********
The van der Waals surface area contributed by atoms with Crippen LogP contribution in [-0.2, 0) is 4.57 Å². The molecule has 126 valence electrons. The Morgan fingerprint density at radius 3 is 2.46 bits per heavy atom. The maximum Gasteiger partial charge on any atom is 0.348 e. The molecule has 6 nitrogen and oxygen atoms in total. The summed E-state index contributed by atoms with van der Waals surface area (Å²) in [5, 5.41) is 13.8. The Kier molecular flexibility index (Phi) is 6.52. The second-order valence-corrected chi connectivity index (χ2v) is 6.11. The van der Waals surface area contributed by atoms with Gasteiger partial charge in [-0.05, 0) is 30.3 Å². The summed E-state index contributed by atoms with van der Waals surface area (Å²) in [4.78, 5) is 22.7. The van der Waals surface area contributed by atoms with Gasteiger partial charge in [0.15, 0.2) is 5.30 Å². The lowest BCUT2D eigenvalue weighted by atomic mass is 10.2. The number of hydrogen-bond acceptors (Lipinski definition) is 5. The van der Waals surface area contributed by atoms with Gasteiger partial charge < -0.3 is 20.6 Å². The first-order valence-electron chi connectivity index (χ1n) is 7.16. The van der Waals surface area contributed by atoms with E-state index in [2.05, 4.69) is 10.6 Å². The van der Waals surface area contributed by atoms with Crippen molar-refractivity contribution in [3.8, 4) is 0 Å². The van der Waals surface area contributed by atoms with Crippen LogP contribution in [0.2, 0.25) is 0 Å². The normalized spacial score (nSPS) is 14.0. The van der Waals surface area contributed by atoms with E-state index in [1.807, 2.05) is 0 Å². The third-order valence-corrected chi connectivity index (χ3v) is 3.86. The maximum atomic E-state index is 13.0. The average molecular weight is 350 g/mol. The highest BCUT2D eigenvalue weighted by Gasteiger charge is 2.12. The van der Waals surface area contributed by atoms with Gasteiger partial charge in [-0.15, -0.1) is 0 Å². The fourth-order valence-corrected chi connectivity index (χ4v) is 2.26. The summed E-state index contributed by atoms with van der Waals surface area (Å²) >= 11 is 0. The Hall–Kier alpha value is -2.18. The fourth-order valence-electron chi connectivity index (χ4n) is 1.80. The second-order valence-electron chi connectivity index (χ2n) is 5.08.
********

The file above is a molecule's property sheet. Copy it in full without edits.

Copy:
The van der Waals surface area contributed by atoms with Crippen LogP contribution in [-0.2, 0) is 4.57 Å². The molecule has 126 valence electrons. The Morgan fingerprint density at radius 3 is 2.46 bits per heavy atom. The maximum Gasteiger partial charge on any atom is 0.348 e. The molecule has 6 nitrogen and oxygen atoms in total. The summed E-state index contributed by atoms with van der Waals surface area (Å²) in [5, 5.41) is 13.8. The Kier molecular flexibility index (Phi) is 6.52. The second-order valence-corrected chi connectivity index (χ2v) is 6.11. The van der Waals surface area contributed by atoms with Gasteiger partial charge in [-0.05, 0) is 30.3 Å². The summed E-state index contributed by atoms with van der Waals surface area (Å²) in [4.78, 5) is 22.7. The van der Waals surface area contributed by atoms with Gasteiger partial charge in [0.15, 0.2) is 5.30 Å². The lowest BCUT2D eigenvalue weighted by atomic mass is 10.2. The number of hydrogen-bond acceptors (Lipinski definition) is 5. The van der Waals surface area contributed by atoms with Gasteiger partial charge < -0.3 is 20.6 Å². The first-order valence-electron chi connectivity index (χ1n) is 7.16. The van der Waals surface area contributed by atoms with E-state index in [2.05, 4.69) is 10.6 Å². The van der Waals surface area contributed by atoms with Crippen molar-refractivity contribution in [3.8, 4) is 0 Å². The van der Waals surface area contributed by atoms with Crippen LogP contribution in [0.2, 0.25) is 0 Å². The normalized spacial score (nSPS) is 14.0. The van der Waals surface area contributed by atoms with E-state index in [1.807, 2.05) is 0 Å². The third-order valence-corrected chi connectivity index (χ3v) is 3.86. The maximum atomic E-state index is 13.0. The average molecular weight is 350 g/mol. The highest BCUT2D eigenvalue weighted by Gasteiger charge is 2.12. The van der Waals surface area contributed by atoms with Gasteiger partial charge in [-0.15, -0.1) is 0 Å². The fourth-order valence-corrected chi connectivity index (χ4v) is 2.26. The summed E-state index contributed by atoms with van der Waals surface area (Å²) >= 11 is 0. The Hall–Kier alpha value is -2.18. The fourth-order valence-electron chi connectivity index (χ4n) is 1.80. The second-order valence-electron chi connectivity index (χ2n) is 5.08.